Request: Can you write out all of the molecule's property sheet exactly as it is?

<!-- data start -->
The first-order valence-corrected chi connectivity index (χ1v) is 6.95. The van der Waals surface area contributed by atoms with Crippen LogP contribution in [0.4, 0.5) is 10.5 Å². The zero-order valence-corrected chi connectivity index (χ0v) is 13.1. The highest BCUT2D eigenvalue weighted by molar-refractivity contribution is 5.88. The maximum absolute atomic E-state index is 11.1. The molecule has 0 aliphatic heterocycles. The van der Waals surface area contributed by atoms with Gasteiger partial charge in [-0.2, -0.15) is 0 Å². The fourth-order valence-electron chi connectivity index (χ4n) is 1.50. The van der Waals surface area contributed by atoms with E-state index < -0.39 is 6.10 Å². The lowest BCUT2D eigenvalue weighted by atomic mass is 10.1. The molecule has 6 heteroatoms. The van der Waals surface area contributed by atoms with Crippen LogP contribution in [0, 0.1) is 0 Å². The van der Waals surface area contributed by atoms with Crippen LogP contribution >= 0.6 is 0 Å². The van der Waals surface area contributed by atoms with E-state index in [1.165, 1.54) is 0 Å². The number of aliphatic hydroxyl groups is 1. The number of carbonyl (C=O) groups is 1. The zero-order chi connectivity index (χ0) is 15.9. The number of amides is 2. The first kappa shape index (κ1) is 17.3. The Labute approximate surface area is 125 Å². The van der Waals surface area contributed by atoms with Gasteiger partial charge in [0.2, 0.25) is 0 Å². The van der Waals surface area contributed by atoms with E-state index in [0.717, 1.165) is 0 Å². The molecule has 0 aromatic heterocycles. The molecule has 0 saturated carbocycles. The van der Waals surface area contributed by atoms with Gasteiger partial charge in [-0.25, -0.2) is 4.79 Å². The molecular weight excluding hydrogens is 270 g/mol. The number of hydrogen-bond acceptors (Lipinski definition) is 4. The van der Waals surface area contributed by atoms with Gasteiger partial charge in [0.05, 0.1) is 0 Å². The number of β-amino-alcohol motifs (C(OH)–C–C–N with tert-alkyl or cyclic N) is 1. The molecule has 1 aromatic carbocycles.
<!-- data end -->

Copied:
The first-order valence-corrected chi connectivity index (χ1v) is 6.95. The van der Waals surface area contributed by atoms with Crippen LogP contribution in [0.4, 0.5) is 10.5 Å². The zero-order valence-corrected chi connectivity index (χ0v) is 13.1. The highest BCUT2D eigenvalue weighted by molar-refractivity contribution is 5.88. The maximum absolute atomic E-state index is 11.1. The molecule has 0 aliphatic heterocycles. The van der Waals surface area contributed by atoms with Gasteiger partial charge in [-0.2, -0.15) is 0 Å². The fourth-order valence-electron chi connectivity index (χ4n) is 1.50. The van der Waals surface area contributed by atoms with E-state index < -0.39 is 6.10 Å². The lowest BCUT2D eigenvalue weighted by atomic mass is 10.1. The molecule has 6 heteroatoms. The van der Waals surface area contributed by atoms with Crippen LogP contribution in [0, 0.1) is 0 Å². The van der Waals surface area contributed by atoms with Crippen LogP contribution >= 0.6 is 0 Å². The van der Waals surface area contributed by atoms with E-state index in [1.165, 1.54) is 0 Å². The number of aliphatic hydroxyl groups is 1. The number of carbonyl (C=O) groups is 1. The zero-order chi connectivity index (χ0) is 15.9. The number of amides is 2. The first kappa shape index (κ1) is 17.3. The Labute approximate surface area is 125 Å². The van der Waals surface area contributed by atoms with Gasteiger partial charge in [0.2, 0.25) is 0 Å². The van der Waals surface area contributed by atoms with E-state index in [0.717, 1.165) is 0 Å². The molecule has 0 aromatic heterocycles. The molecule has 0 saturated carbocycles. The van der Waals surface area contributed by atoms with Gasteiger partial charge in [-0.25, -0.2) is 4.79 Å². The molecular weight excluding hydrogens is 270 g/mol. The number of hydrogen-bond acceptors (Lipinski definition) is 4. The van der Waals surface area contributed by atoms with Gasteiger partial charge in [0.05, 0.1) is 0 Å². The number of β-amino-alcohol motifs (C(OH)–C–C–N with tert-alkyl or cyclic N) is 1. The molecule has 1 aromatic carbocycles.